When I was younger, I wanted to learn how to drive and own a car. I realized this dream and drove all over British Columbia. I wanted to see places and see many faces. I met First Nations, Doukhobors, Freedomites, … Continue reading
“‘Power is like drinking gin on an empty stomach.’ You feel dizzy, you get drunk, you lose your balance, and you will end up hurting yourself and those around you, if you don’t connect your power with humility and tenderness.”
A blank piece of paper is transformative. Look at it and you can repurpose it by splashing colors of broken lines to circles. White is an absence of color and black has too much pigmentation. There are only three basic colors: red, yellow and green. What do you see?
On a busy street of West 12th and Granville, I see cars with its tailpipe spewing exhaust gasses; he sees dragons breathing fire and brimstone. Is his mind broken? No. Or is my imagination eschewed? Yes.
Lots of things are invisible, but we don’t know how many because we can’t see them. What we see are the good and the bad, the rich and the poor, the saint and sinners. With him, he can only see the goodness of others as they march by.
For other people, his life has turned up-side down. With that thought in mind, he literally took the word, reinvented the meaning of it, applied it to his last name and no matter how you read it up or down, it will always read SIGLOS.
So, what is the purpose of life. There is no single purpose. We just have to keep repurposing our talent and be of service to all.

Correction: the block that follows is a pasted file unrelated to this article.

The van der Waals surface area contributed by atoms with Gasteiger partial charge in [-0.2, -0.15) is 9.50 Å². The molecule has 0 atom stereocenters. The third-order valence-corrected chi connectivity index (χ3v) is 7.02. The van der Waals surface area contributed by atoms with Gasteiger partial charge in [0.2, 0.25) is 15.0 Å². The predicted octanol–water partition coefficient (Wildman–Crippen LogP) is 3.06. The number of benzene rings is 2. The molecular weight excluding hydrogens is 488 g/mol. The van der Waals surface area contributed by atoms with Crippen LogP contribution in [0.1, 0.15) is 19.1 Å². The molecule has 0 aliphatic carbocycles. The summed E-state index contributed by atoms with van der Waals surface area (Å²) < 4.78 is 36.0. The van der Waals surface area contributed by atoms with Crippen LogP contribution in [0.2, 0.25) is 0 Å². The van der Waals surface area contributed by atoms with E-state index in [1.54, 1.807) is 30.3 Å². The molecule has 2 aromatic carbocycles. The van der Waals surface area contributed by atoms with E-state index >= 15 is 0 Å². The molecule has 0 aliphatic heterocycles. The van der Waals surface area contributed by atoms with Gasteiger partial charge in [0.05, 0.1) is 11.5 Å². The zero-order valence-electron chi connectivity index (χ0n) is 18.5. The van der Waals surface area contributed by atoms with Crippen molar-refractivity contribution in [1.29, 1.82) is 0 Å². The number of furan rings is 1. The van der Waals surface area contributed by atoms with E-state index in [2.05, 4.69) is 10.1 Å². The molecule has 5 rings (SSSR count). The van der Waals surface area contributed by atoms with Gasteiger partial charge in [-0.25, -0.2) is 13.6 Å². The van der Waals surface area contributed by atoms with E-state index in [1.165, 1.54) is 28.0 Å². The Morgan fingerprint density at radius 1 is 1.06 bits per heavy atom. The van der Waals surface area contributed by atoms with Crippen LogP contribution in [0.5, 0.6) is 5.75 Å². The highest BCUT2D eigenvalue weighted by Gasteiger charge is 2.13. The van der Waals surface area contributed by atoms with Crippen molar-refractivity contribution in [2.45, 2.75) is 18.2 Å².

A photo of a rose from the convent’s garden made into a card and two words that I still keep as a transcript of sincerity.
To know someone cares was good enough to fight for my life.
As a first-year teacher, I worried about how much I didn’t know about my students. I explained to them that I wanted to get to know them better. I wrote, “I wish my teacher knew . . .” on the board and asked them to complete the sentence.
Each student’s response was unique. They responded with honesty, humor, and vulnerability. Sometimes their notes talked about their favorite sport. Sometimes students complained about conflict with siblings or friends. They wrote about their home life and the people who meant most to them. Sometimes they articulated their hopes for the future and sometimes they explained obstacles they were facing. After completing this lesson, I was amazed at how well it helped me connect with my students. Their notes became a tangible reminder for me to truly listen to the voices of students in my classroom.
Imagine a world in which every child’s potential is valued; where every child receives the excellent education they deserve. What would our government look like? What would our neighborhoods look like? What would our schools look like? What would our classrooms look like? What would school be like if we asked students to tell us what we adults don’t know?
Source: Excerpt from I wish my teacher knew by Kyle Schwartz